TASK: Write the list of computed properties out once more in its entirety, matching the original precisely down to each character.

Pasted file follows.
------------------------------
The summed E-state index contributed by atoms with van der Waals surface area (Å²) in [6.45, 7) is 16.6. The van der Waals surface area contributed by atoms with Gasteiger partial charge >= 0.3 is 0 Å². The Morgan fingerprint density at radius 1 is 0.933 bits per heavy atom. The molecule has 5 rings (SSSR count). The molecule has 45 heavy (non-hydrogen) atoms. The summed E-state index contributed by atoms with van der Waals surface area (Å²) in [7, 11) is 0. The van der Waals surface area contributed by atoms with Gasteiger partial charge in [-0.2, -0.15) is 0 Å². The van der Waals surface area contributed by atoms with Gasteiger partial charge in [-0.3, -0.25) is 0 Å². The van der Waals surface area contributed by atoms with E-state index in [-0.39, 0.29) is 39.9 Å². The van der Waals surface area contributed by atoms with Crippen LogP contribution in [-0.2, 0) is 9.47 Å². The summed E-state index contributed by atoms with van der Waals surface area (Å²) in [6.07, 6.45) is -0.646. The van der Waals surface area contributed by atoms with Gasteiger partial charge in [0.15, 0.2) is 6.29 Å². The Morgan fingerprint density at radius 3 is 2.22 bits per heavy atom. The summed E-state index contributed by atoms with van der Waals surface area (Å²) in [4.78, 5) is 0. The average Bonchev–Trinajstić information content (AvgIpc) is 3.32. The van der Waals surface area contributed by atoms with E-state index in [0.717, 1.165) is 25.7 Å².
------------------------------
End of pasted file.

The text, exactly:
The summed E-state index contributed by atoms with van der Waals surface area (Å²) in [6.45, 7) is 16.6. The van der Waals surface area contributed by atoms with Gasteiger partial charge >= 0.3 is 0 Å². The Morgan fingerprint density at radius 1 is 0.933 bits per heavy atom. The molecule has 5 rings (SSSR count). The molecule has 45 heavy (non-hydrogen) atoms. The summed E-state index contributed by atoms with van der Waals surface area (Å²) in [7, 11) is 0. The van der Waals surface area contributed by atoms with Gasteiger partial charge in [-0.2, -0.15) is 0 Å². The van der Waals surface area contributed by atoms with Gasteiger partial charge in [-0.3, -0.25) is 0 Å². The van der Waals surface area contributed by atoms with E-state index in [-0.39, 0.29) is 39.9 Å². The van der Waals surface area contributed by atoms with Crippen LogP contribution in [-0.2, 0) is 9.47 Å². The summed E-state index contributed by atoms with van der Waals surface area (Å²) in [6.07, 6.45) is -0.646. The van der Waals surface area contributed by atoms with Gasteiger partial charge in [0.15, 0.2) is 6.29 Å². The Morgan fingerprint density at radius 3 is 2.22 bits per heavy atom. The summed E-state index contributed by atoms with van der Waals surface area (Å²) in [4.78, 5) is 0. The average Bonchev–Trinajstić information content (AvgIpc) is 3.32. The van der Waals surface area contributed by atoms with E-state index in [0.717, 1.165) is 25.7 Å².